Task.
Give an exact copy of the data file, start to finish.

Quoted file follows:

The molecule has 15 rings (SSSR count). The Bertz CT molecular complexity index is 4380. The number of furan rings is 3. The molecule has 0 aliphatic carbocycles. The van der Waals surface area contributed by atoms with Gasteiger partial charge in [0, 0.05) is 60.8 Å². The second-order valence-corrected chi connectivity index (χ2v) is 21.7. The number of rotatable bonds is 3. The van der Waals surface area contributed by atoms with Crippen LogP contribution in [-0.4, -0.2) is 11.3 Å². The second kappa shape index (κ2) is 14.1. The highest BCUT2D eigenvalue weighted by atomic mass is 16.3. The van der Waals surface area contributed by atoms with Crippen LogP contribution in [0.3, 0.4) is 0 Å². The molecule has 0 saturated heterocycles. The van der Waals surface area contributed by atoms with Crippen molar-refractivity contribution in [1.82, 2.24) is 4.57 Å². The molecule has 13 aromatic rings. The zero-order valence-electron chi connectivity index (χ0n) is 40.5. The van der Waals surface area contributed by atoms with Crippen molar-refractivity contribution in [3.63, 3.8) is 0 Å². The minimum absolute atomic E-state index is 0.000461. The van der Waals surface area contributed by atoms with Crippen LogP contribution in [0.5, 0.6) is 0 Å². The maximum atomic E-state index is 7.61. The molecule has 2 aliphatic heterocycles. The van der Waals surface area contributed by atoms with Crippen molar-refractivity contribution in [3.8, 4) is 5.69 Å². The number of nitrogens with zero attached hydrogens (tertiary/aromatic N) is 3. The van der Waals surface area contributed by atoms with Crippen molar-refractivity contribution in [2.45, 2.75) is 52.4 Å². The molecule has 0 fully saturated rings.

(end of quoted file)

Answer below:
The molecule has 15 rings (SSSR count). The Bertz CT molecular complexity index is 4380. The number of furan rings is 3. The molecule has 0 aliphatic carbocycles. The van der Waals surface area contributed by atoms with Gasteiger partial charge in [0, 0.05) is 60.8 Å². The second-order valence-corrected chi connectivity index (χ2v) is 21.7. The number of rotatable bonds is 3. The van der Waals surface area contributed by atoms with Crippen LogP contribution in [-0.4, -0.2) is 11.3 Å². The second kappa shape index (κ2) is 14.1. The highest BCUT2D eigenvalue weighted by atomic mass is 16.3. The van der Waals surface area contributed by atoms with Crippen LogP contribution in [0.3, 0.4) is 0 Å². The molecule has 0 saturated heterocycles. The van der Waals surface area contributed by atoms with Crippen molar-refractivity contribution in [1.82, 2.24) is 4.57 Å². The molecule has 13 aromatic rings. The zero-order valence-electron chi connectivity index (χ0n) is 40.5. The van der Waals surface area contributed by atoms with Crippen molar-refractivity contribution in [3.63, 3.8) is 0 Å². The minimum absolute atomic E-state index is 0.000461. The van der Waals surface area contributed by atoms with Crippen LogP contribution in [0.5, 0.6) is 0 Å². The maximum atomic E-state index is 7.61. The molecule has 2 aliphatic heterocycles. The van der Waals surface area contributed by atoms with Crippen molar-refractivity contribution in [3.8, 4) is 5.69 Å². The number of nitrogens with zero attached hydrogens (tertiary/aromatic N) is 3. The van der Waals surface area contributed by atoms with Crippen molar-refractivity contribution in [2.45, 2.75) is 52.4 Å². The molecule has 0 fully saturated rings.